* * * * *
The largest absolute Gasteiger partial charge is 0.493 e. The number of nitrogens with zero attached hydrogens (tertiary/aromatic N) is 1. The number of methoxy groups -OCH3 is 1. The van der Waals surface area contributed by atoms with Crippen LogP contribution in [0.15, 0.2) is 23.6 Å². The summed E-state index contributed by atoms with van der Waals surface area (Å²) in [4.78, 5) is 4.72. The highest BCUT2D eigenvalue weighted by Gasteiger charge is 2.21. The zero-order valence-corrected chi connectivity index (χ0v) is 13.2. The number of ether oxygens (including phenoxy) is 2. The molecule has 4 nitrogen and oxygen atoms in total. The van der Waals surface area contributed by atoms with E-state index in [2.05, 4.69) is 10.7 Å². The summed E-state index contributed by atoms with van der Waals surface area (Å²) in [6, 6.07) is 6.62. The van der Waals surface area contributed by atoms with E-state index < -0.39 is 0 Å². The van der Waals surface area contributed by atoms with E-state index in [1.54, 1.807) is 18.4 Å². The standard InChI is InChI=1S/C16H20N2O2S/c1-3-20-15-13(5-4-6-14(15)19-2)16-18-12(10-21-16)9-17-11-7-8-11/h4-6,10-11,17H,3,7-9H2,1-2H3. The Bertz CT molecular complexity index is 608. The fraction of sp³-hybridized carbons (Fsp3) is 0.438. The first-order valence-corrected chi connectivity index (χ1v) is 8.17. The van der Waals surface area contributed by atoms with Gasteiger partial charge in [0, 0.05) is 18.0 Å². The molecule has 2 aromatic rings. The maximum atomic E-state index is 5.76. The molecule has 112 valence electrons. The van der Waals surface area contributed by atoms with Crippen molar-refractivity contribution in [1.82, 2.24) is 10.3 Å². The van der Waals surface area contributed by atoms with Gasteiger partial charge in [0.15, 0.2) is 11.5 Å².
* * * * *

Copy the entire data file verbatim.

The largest absolute Gasteiger partial charge is 0.493 e. The number of nitrogens with zero attached hydrogens (tertiary/aromatic N) is 1. The number of methoxy groups -OCH3 is 1. The van der Waals surface area contributed by atoms with Crippen LogP contribution in [0.15, 0.2) is 23.6 Å². The summed E-state index contributed by atoms with van der Waals surface area (Å²) in [4.78, 5) is 4.72. The highest BCUT2D eigenvalue weighted by Gasteiger charge is 2.21. The zero-order valence-corrected chi connectivity index (χ0v) is 13.2. The number of ether oxygens (including phenoxy) is 2. The molecule has 4 nitrogen and oxygen atoms in total. The van der Waals surface area contributed by atoms with E-state index in [2.05, 4.69) is 10.7 Å². The summed E-state index contributed by atoms with van der Waals surface area (Å²) in [6, 6.07) is 6.62. The van der Waals surface area contributed by atoms with E-state index < -0.39 is 0 Å². The van der Waals surface area contributed by atoms with E-state index in [1.54, 1.807) is 18.4 Å². The standard InChI is InChI=1S/C16H20N2O2S/c1-3-20-15-13(5-4-6-14(15)19-2)16-18-12(10-21-16)9-17-11-7-8-11/h4-6,10-11,17H,3,7-9H2,1-2H3. The Bertz CT molecular complexity index is 608. The fraction of sp³-hybridized carbons (Fsp3) is 0.438. The first-order valence-corrected chi connectivity index (χ1v) is 8.17. The van der Waals surface area contributed by atoms with Gasteiger partial charge in [0, 0.05) is 18.0 Å². The molecule has 2 aromatic rings. The maximum atomic E-state index is 5.76. The molecule has 112 valence electrons. The van der Waals surface area contributed by atoms with Crippen molar-refractivity contribution in [1.82, 2.24) is 10.3 Å². The van der Waals surface area contributed by atoms with Gasteiger partial charge in [0.15, 0.2) is 11.5 Å².